Handbook of Critical Issues in Finance
Show Less

Handbook of Critical Issues in Finance

Edited by Jan Toporowski and Jo Michell

This vital new Handbook is an authoritative volume presenting key issues in finance that have been widely discussed in the financial markets but have been neglected in textbooks and the usual compilations of conventional academic wisdom.
Buy Book in Print
Show Summary Details
You do not have access to this content

Chapter 39: Risk

Tracy Mott


Risk, in economics, has traditionally been taken to be a matter of the variability of a magnitude of wealth or income or of the utility of such a magnitude. To differentiate risk from uncertainty, which also signifies variability, economists have generally followed Frank Knight ([1921] 1985), who defined risk as a situation where the outcomes can be given specific probabilities and uncertainty where specific probabilities cannot be assigned. Knight thus held that risk can be insured against, while uncertainty cannot. A situation where either risk or uncertainty, as so defined, exists, however, cannot be one of certainty, so one might ask whether Knight’s distinction is one of degree or difference. Taking risk to be variability has quite naturally led economists to measure risk by the standard deviation or by the variance of the distribution of the relevant variable. This has been criticized on the grounds that these measures require a utility maximizer to have a quadratic utility function, which imposes some implausible conditions on an individual, such as greater aversion to constant additive risk at high levels of wealth than at low levels of wealth, which contradicts observed behavior, and Karl Borch’s (1969) demonstration of an inconsistency in the rank-orderings generated by the mean-standard deviation approach.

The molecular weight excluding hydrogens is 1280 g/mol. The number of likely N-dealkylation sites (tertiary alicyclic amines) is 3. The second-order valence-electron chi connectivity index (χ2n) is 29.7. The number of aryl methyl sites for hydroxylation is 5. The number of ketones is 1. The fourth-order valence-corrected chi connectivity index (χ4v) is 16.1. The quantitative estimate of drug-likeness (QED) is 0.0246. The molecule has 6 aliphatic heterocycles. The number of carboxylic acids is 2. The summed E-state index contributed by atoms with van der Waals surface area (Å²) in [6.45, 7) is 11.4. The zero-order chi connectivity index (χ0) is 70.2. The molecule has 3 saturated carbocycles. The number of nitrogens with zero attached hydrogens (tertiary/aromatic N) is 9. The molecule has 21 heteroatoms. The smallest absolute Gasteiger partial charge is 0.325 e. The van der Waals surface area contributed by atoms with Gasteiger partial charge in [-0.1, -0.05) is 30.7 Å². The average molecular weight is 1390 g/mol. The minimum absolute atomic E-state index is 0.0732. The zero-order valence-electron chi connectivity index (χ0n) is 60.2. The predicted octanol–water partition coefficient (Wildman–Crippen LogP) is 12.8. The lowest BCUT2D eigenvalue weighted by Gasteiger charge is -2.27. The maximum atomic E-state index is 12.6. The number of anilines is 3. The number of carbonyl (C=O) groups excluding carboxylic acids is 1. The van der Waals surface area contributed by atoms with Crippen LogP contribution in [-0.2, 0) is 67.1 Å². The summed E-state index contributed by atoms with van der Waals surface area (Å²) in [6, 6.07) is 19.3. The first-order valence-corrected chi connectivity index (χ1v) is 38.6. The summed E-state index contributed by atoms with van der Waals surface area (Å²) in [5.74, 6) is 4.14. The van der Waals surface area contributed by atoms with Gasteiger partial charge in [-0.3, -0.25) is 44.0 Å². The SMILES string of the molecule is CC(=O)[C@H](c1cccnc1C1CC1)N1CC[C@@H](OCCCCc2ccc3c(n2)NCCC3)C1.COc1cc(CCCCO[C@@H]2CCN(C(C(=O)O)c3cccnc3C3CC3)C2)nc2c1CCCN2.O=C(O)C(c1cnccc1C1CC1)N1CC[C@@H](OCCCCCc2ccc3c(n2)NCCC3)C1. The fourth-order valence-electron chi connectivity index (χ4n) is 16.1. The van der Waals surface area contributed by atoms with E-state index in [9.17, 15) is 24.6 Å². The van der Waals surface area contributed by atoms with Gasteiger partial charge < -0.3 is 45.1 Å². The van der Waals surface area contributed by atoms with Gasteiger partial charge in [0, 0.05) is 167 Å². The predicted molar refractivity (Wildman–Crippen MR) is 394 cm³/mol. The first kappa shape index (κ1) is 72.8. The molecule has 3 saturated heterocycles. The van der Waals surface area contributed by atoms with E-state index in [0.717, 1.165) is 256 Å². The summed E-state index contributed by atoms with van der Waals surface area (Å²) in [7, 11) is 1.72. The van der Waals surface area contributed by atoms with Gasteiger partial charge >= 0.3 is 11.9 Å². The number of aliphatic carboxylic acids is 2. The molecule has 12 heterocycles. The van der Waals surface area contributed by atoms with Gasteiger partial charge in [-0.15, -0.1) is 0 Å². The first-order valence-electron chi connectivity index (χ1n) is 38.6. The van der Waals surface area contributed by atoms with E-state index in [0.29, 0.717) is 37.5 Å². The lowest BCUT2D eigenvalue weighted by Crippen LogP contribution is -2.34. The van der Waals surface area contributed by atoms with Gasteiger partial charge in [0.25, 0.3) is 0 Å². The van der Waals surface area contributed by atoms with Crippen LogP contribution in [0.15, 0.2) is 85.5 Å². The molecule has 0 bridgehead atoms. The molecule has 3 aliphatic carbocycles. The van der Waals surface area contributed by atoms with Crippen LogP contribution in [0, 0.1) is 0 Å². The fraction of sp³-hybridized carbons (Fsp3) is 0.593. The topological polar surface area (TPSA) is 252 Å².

You are not authenticated to view the full text of this chapter or article.

Elgaronline requires a subscription or purchase to access the full text of books or journals. Please login through your library system or with your personal username and password on the homepage.

Non-subscribers can freely search the site, view abstracts/ extracts and download selected front matter and introductory chapters for personal use.

Your library may not have purchased all subject areas. If you are authenticated and think you should have access to this title, please contact your librarian.

Further information

or login to access all content.